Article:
Telecommunications costs continue to rank, and rankle, as one of the top three business expenses. But savings can be made when ITC managers arm themselves with information, scrutinize bills and battle it out when it comes to negotiations.
Business can routinely save up to 10 percent on telecomms expenses with initial savings of about 30 percent by negotiating contracts via request for proposals (RFPs), implementing telecomms expense management packages and expanding communication services to obtain long-term benefits. But cost cutting shouldn't impede company operations and strategies.
BuddeComm telecommunications analyst Paul Budde said to save on telecoms costs, companies need a strategic overview of operations, orientation and expenses.
"First of all, a strategic overview of costs including how much is spent, where and on what should be conducted along with company strategies, operations and customer service," he said.
"Most companies are better bundling their requirements (mobile, PSTN, broadband and so on) because of benefits like reduced vendor management and tariff discounts, but they have difficulty with evaluations because of fixed-to-mobile migration, which should look at the total use and commitment rather than individual deals," Budde said.
"Always ask for separate offerings and get at least three quotes based on specified telecomms invoices from the last three to six months, and remember you need a solution for your situation, not a generic one." Budde said assessing user profiles and trends will suggest whether a bundled plan is appropriate.
Analysts say that internal benchmarks should cover each department and contract and be measured against industry peers.
Telsyte managing director Warren Chaisatien said savings reviews should be done every three to five years or whenever large change occurs.
"Benchmarking is absolutely essential," Chaisatien said. "You should compare against peers and competitors of similar size, telecomms use and infrastructure to assess cost differences; benchmark departments for efficiency and check that your contracts are not costing you more than agreed."
Earlier this year, industry analysts Gartner prepared a report which recommended organizations create a team to undertake assessments. In the report, Gartner analysts Katja Rudd and Leif-Olof Wallin provided the top 10 tips for negotiating voice contracts.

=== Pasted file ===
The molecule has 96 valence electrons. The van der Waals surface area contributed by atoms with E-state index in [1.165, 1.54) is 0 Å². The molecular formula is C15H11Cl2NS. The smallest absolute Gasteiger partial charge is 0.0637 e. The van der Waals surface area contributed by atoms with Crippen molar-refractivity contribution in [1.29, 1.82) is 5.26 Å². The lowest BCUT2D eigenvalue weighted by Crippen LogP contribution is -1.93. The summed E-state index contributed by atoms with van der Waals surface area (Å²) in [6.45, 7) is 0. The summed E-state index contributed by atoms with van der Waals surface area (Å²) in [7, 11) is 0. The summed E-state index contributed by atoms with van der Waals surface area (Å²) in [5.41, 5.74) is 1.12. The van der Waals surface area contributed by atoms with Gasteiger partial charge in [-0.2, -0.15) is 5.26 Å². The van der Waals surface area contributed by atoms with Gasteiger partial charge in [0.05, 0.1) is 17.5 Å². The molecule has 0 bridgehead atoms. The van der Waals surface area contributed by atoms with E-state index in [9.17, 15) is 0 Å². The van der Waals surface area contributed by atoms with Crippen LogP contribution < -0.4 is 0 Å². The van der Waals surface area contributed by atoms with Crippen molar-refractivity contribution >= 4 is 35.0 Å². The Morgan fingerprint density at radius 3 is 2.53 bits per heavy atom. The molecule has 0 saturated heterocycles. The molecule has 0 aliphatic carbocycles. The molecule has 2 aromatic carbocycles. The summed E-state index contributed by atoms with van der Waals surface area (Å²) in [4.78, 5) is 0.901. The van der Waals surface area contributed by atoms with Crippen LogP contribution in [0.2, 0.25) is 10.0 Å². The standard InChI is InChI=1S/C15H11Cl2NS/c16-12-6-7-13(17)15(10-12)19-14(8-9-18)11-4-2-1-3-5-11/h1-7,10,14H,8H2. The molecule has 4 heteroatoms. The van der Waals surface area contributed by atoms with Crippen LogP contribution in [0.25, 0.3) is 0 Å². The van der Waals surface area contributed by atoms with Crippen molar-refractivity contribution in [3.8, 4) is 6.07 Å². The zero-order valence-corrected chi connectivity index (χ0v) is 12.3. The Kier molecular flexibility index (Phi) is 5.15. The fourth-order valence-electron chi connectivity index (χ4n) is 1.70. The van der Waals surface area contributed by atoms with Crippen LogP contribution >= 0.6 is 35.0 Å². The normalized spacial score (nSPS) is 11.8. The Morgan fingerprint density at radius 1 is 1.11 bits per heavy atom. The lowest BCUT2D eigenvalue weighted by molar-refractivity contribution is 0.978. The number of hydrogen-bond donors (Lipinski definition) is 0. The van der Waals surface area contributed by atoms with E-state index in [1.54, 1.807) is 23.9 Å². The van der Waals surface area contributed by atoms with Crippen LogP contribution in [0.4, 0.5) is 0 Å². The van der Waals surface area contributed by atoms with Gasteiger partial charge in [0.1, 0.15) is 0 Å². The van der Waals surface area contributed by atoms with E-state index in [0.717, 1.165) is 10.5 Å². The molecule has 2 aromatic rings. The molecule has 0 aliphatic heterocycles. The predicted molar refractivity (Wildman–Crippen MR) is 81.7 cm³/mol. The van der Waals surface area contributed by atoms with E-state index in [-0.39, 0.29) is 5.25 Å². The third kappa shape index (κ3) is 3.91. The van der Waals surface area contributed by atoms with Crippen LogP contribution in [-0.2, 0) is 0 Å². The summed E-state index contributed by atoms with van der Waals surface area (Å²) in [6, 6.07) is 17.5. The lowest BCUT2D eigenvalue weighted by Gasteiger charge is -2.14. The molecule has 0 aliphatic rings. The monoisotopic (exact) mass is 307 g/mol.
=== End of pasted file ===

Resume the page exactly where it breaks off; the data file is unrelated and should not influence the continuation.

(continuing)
"Create a team that's responsible for managing the entire [contract] negotiating process, beginning with obtaining the current status, through the requirement assessment to the evaluation and selection of the service provider," they said.
"The team should include senior management support and members from the IT organization, HR, legal, finance and possibly third-party consultants.
"The single point of responsibility makes it easier to negotiate contracts and to establish a status of the current position in terms of total fixed and mobile spending, user patterns, and trends," they said.
Rudd and Wallin say the team should be responsible for fixed and mobile voice usage, because this allows business to establish the focus for future negotiations.
In a report on contract negotiation tactics, Gartner analyst Ted Chamberlin said organizations should compose a request for proposal to gather industry pricing, outline communication requirements, asset information, network topology and service needs. He said the RFP should ask:
What are the service provider's processes, technical expertise and experience, and how do these align with internal expertise and requirements?
What is the provider's track record for this type of contract? How willing is the service provider to support the required type of contract? How willing is the service provider to dedicate individuals to the execution of this contract?
What is the cultural fit between the two organizations?